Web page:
Timber trials

The Environment Agency hopes to encourage the use of a wider range of timber in the marine construction industry.


Freshwater and marine construction work typically involves the use of a small number of tried and tested timbers such as Greenheart, Ekki and Opepe.


But this reliance on a select few types of wood puts pressure on supplies and a strain on the environment.


By providing information on the properties of less regularly used but promising hardwoods, The Environment Agency, working with HR Wallingford and Trada Technology, hopes to encourage the use of a wider range of timber in construction such as Basralocus, Dahoma and Cloeziana.


Mark Yeomans, head of procurement at the Environment Agency, said: ‘Together with our project partners we are thoroughly testing a range of lesser known hardwoods that may be suitable alternatives to more popular species which could become scarce if over-exploited. This means looking at the wide ranging factors that affect performance, such as engineering properties and abrasion resistance – for example, the effects of pebble and tide action on the timber.’


He added: ‘The findings of this work will influence our own structures such as flood defences, helping us find better ways of working and do more for the environment.’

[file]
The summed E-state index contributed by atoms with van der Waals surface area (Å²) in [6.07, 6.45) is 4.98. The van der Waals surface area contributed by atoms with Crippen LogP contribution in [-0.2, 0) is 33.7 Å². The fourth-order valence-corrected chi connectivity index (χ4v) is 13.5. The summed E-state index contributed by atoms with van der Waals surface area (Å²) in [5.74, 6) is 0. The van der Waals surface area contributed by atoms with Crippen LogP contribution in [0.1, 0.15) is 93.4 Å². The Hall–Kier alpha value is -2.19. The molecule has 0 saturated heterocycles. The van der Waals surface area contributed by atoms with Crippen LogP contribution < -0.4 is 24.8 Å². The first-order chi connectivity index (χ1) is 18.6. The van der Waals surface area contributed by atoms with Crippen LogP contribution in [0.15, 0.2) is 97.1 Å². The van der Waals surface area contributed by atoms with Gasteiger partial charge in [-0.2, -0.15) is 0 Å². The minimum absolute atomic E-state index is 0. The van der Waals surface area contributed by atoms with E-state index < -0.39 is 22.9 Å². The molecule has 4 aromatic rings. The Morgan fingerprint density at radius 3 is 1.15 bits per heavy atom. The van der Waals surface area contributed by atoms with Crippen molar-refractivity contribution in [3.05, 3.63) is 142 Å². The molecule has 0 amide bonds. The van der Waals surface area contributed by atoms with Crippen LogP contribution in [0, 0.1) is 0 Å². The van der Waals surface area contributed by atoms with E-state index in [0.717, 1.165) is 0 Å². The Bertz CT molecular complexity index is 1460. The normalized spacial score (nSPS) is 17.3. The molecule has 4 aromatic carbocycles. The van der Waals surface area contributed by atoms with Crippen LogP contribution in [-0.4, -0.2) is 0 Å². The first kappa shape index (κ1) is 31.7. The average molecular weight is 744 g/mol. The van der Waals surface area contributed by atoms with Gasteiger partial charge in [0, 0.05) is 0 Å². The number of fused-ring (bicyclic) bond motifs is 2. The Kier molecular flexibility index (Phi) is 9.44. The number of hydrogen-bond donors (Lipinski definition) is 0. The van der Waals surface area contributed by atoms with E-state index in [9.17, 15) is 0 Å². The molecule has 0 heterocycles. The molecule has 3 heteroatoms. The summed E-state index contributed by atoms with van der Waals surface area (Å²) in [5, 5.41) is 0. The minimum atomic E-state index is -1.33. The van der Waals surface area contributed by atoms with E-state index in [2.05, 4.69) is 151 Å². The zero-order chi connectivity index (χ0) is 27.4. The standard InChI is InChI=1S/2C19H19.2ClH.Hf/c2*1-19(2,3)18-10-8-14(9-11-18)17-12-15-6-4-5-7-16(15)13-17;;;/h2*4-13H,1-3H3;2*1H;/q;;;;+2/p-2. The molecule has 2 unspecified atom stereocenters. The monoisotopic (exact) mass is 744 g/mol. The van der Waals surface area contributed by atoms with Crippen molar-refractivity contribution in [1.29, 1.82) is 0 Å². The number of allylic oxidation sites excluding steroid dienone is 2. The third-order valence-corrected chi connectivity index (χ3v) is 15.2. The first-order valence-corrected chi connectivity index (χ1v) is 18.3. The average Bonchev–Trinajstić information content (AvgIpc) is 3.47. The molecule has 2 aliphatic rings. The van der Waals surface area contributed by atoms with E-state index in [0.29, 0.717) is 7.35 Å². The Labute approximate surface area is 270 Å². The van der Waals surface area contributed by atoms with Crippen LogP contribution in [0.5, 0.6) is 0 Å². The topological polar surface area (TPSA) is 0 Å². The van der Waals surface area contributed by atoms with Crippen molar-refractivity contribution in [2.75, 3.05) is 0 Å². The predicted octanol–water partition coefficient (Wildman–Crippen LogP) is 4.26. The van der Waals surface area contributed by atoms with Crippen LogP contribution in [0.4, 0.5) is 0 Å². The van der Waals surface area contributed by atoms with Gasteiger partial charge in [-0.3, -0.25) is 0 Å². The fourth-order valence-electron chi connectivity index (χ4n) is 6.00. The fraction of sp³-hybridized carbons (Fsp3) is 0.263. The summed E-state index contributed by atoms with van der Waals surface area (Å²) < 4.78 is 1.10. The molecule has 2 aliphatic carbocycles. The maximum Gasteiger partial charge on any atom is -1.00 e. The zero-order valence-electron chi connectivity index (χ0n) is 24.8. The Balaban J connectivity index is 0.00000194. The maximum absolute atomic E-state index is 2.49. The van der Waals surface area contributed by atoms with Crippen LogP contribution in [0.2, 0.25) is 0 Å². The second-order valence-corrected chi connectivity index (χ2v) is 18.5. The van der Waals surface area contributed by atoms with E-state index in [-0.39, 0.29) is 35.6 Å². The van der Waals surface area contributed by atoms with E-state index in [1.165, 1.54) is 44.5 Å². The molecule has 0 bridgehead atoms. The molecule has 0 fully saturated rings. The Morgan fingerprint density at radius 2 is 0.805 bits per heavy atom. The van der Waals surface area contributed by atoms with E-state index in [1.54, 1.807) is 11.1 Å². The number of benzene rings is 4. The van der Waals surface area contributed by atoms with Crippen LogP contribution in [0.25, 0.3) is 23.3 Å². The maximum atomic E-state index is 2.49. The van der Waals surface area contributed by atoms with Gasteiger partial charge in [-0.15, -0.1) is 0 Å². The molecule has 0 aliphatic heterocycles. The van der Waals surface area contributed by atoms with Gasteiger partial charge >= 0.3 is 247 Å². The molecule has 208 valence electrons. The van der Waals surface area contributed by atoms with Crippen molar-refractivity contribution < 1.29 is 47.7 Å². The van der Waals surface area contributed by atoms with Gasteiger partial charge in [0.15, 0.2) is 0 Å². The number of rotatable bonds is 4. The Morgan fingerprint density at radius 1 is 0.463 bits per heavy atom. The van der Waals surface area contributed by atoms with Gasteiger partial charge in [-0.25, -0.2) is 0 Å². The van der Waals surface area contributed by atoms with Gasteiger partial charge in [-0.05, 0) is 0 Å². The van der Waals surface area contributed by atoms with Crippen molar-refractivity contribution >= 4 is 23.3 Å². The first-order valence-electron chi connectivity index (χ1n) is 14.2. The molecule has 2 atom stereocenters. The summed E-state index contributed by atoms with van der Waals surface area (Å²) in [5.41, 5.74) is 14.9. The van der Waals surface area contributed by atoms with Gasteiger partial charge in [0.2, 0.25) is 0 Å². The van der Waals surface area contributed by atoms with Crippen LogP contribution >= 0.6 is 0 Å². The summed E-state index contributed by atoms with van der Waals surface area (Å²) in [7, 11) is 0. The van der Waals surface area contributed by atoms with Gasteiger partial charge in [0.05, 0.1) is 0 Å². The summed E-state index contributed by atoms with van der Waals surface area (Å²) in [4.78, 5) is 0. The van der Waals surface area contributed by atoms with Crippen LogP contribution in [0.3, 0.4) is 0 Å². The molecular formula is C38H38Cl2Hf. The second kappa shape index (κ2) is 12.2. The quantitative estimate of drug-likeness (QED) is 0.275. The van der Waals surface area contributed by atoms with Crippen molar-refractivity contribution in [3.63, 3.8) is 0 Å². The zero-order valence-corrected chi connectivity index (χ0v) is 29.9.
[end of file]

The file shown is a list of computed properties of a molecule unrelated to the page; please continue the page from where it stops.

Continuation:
The research is being undertaken in three distinct phases.


In phase one, researchers will identify a list of candidate timber species. These will then undergo laboratory screening to determine their resistance to abrasion and the timber-eating crustacean commonly referred to as gribble. Trials in a Portuguese lagoon will test exposure to the timber-boring mollusc shipworm.


In phase two of the project, the five best performing timbers from phase one will undergo testing in accordance with the relevant British Standard so that their properties can be determined.


Finally, in phase three, several live projects will assess and evaluate the performance of the timbers in structures such as lock gates, fenders, landing stages and beach groins.


Phase one is expected to be completed by November 2008 and data resulting from phase two will be widely published in autumn 2009.


The project is funded by the Environment Agency, Trada Technology, British Waterways, the Crown Estate and Volker Stevin. Timber samples have been given by Ecochoice and Aitken & Howard, with Ecochoice providing expert knowledge on lesser known species, their commercial availability and performance.